FAA announces NPRM indicating that it will reverse course on commercial use of drones.

It’s a time-honored Washington tradition that, when an agency wants to avoid press coverage of a controversial action, it will release notice of that action late on a Friday afternoon, ideally just before a three-day weekend. So it looked like the Federal Aviation Administration (FAA) was taking that tradition a bit further by announcing, on Saturday of Presidents Day weekend, that the next day (yes, that would be a Sunday) it would be announcing proposed rules for Unmanned Aircraft Systems – what the FAA refers to as “UAS” but what many of the rest of us refer to as “drones”.

Since the FAA has in recent years been trying to impose the strictest regulation of drones possible – a trend with which I (and many others) have taken issue – I feared the worst.

So imagine my surprise when the proposed rules turned out to be … not so bad. In fact, adopting of the proposal would largely clear the way for the use of drones by media organizations. 

Those who read our earlier posts on the subject will recall that the FAA considers journalism to be a “commercial” use of drones – something which can’t occur without express FAA approval (at least according to the FAA). The agency threatened media entities using drones in a newsgathering capacity, sending cease and desist letters to innovators. (To our knowledge only one case has been actually litigated, and there the FAA suffered an initial set-back before winning on appeal before the National Transportation Safety Board. The case was then settled, with no admission of guilt by the drone operator and withdrawal of a number of charges by the FAA.)

But the recently announced (but not yet formally released) Notice of Proposed Rulemaking (NPRM) opens the door to eventual drone use. At 197 pages, it provides considerable detail which anyone planning on filing comments should review carefully. The rest of us can rely on the FAA’s Press Release and accompanying “Overview” of the proposal.

The bottom line: While the FAA will still impose certain conditions on commercial (i.e., “non-recreational”) use of “Small UAS”, those conditions are not as onerous as I’d have envisioned.They include:

  • A weight limitation of 55 pounds (although the FAA is also considering development of a separate set of criteria to be applied to “Micro UAS” weighing no more than 4.4 pounds (i.e., 2 kg)).
  • “Small UAS” operators would need an “operator’s certificate” (but not a pilot’s license). Such a certificate would require only that the operator be at least 17 years old and pass a “recurrent aeronautical knowledge test” every 24 months.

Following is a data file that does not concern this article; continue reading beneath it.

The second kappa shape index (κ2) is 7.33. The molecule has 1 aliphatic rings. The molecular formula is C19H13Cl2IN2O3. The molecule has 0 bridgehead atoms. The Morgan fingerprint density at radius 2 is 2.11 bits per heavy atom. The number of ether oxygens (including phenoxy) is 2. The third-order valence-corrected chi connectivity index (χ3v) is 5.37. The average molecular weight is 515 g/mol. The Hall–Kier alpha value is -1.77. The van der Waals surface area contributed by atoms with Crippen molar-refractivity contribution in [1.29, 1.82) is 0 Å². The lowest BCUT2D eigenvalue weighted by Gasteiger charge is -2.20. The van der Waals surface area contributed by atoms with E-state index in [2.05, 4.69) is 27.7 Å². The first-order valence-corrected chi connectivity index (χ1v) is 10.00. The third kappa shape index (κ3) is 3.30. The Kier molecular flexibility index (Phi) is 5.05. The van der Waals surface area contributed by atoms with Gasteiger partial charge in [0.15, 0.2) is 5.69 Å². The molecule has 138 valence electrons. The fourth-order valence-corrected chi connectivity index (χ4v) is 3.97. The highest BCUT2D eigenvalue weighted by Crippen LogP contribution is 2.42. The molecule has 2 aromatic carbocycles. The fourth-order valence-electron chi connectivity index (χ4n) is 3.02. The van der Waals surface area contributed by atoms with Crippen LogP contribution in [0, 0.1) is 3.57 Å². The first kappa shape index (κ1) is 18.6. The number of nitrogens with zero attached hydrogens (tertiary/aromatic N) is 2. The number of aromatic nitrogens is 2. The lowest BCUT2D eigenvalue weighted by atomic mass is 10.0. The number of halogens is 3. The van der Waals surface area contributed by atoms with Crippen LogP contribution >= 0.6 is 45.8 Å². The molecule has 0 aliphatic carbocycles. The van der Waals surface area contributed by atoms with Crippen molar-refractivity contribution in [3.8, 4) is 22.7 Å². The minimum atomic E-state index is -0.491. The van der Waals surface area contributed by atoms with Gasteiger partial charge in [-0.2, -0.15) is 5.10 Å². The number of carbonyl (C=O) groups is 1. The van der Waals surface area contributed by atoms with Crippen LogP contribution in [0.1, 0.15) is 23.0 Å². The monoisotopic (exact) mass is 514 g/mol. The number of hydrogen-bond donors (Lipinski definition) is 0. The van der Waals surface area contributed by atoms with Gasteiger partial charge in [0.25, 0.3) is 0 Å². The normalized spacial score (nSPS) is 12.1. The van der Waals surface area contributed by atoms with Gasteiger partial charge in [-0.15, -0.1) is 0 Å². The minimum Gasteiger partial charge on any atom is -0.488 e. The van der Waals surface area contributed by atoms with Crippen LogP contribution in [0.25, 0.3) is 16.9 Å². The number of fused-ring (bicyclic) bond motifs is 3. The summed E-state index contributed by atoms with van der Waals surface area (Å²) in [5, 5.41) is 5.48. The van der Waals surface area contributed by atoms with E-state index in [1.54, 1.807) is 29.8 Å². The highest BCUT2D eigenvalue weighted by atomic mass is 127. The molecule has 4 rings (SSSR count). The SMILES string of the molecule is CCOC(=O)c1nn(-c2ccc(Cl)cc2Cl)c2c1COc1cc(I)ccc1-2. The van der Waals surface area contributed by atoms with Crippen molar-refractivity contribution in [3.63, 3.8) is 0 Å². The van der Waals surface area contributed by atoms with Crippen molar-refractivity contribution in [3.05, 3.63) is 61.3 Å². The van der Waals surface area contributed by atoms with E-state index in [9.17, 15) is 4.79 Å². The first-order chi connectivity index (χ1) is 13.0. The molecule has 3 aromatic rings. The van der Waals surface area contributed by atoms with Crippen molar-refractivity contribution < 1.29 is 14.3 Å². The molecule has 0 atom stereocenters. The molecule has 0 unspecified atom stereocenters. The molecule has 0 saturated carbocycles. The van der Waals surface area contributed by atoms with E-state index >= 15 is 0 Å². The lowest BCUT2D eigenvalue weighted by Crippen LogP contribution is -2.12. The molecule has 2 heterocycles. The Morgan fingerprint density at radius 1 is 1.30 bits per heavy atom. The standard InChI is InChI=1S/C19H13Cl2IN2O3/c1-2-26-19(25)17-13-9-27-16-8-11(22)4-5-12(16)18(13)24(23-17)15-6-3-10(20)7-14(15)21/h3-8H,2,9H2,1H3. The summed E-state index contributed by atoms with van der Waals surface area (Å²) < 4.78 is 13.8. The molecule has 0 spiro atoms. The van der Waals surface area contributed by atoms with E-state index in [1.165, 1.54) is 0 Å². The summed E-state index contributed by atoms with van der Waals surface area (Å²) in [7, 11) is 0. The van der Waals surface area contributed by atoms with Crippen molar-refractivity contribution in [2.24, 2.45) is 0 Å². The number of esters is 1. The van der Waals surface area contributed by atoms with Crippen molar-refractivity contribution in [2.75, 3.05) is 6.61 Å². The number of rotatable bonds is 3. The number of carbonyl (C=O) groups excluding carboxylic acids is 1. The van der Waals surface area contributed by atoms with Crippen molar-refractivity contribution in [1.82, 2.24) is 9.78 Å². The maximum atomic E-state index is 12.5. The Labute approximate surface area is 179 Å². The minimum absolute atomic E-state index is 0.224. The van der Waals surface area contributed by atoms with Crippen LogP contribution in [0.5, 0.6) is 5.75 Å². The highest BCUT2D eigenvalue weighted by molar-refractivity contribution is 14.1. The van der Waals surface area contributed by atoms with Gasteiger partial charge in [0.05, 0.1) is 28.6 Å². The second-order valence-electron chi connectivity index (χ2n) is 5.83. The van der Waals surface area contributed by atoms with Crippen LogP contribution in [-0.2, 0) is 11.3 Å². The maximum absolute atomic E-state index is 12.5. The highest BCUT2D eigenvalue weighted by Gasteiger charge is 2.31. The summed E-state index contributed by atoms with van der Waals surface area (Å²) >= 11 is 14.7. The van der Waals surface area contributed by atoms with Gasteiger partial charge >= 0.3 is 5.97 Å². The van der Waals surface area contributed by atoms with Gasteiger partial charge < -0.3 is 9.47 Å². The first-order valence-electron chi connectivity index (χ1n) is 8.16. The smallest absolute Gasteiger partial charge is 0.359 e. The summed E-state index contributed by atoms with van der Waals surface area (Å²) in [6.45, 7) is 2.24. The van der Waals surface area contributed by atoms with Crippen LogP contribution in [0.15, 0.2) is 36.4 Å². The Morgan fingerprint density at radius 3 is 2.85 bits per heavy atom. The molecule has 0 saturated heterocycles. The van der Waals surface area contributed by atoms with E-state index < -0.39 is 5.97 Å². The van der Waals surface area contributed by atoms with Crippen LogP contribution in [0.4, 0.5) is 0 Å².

• Flights could occur only during the daytime.
  • There must always be “line of sight” contact with the drone – the operator (or an observer) must always be able to see the drone without anything aiding his or her vision (other than regular eyeglasses). (The NPRM does ask whether operations beyond “line of sight” should be allowed and, if so, under what conditions.)
  • The drone cannot fly higher than 500 fee or faster than 100 mph; must stay away from airport flight paths, avoid restricted airspace, follow temporary flight restrictions and always give right of way to other aircraft.
  • The drone may not “operate over” any persons not “directly involved” in the drone’s operation unless those folks happen to be inside or under a “covered structure”.
  • The drone cannot be operated in a careless or reckless manner and it cannot be used to drop physical objects.

The proposed rules would not apply to “model aircraft” as defined under existing federal law; those would be subject to existing regulations governing “model aircraft” and would likely be subject to any rules eventually adopted with respect to “Micro UAS”.

If adopted, the “Small UAS” rules will be a big step forward, even though they probably don’t go as far as I think they should. 

To my mind, the biggest shortcoming of the proposed rules is the prohibition against “operating over” people. That’s a bit much, even in light of the safety concerns that prompt that particular limit (the primary concern: protecting unsuspecting folks on the ground from falling drones.) I’d much prefer a standard that balances safety concerns with the public interest involved. But, realistically, that’s not how federal agencies write rules.

In any event, it’s clear that several extremely beneficial, but currently prohibited, uses of drones could now occur. These would primarily include getting video from disaster sites or inaccessible areas for newsgathering purposes.

The NPRM’s publication in the Federal Register will kick off a 60-day comment period. Given the usual pace of federal rulemaking proceedings, we can probably expect final rules to be issued in about 12-18 months – soon enough that you might want to start checking out the market for some new toys. Check back here for updates.